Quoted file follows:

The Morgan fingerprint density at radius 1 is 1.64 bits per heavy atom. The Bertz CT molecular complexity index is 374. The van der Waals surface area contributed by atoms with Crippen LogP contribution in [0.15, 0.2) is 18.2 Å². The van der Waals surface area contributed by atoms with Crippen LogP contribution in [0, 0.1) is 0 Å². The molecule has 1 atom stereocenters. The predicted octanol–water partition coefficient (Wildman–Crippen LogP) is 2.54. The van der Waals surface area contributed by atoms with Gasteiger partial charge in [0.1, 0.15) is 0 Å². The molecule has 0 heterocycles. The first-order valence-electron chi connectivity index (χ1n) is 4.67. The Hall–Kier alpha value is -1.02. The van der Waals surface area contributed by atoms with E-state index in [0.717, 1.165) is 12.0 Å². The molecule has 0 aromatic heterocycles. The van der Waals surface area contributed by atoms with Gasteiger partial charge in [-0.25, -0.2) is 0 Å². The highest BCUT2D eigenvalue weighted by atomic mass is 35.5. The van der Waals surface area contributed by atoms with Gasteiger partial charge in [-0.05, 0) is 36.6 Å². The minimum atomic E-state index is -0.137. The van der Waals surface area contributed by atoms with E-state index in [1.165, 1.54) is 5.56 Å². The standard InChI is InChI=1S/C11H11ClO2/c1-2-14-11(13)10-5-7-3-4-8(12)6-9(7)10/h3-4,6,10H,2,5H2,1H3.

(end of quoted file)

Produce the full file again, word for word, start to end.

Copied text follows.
The Morgan fingerprint density at radius 1 is 1.64 bits per heavy atom. The Bertz CT molecular complexity index is 374. The van der Waals surface area contributed by atoms with Crippen LogP contribution in [0.15, 0.2) is 18.2 Å². The van der Waals surface area contributed by atoms with Crippen LogP contribution in [0, 0.1) is 0 Å². The molecule has 1 atom stereocenters. The predicted octanol–water partition coefficient (Wildman–Crippen LogP) is 2.54. The van der Waals surface area contributed by atoms with Gasteiger partial charge in [0.1, 0.15) is 0 Å². The molecule has 0 heterocycles. The first-order valence-electron chi connectivity index (χ1n) is 4.67. The Hall–Kier alpha value is -1.02. The van der Waals surface area contributed by atoms with E-state index in [0.717, 1.165) is 12.0 Å². The molecule has 0 aromatic heterocycles. The van der Waals surface area contributed by atoms with Gasteiger partial charge in [-0.25, -0.2) is 0 Å². The highest BCUT2D eigenvalue weighted by atomic mass is 35.5. The van der Waals surface area contributed by atoms with Gasteiger partial charge in [-0.05, 0) is 36.6 Å². The minimum atomic E-state index is -0.137. The van der Waals surface area contributed by atoms with E-state index in [1.165, 1.54) is 5.56 Å². The standard InChI is InChI=1S/C11H11ClO2/c1-2-14-11(13)10-5-7-3-4-8(12)6-9(7)10/h3-4,6,10H,2,5H2,1H3.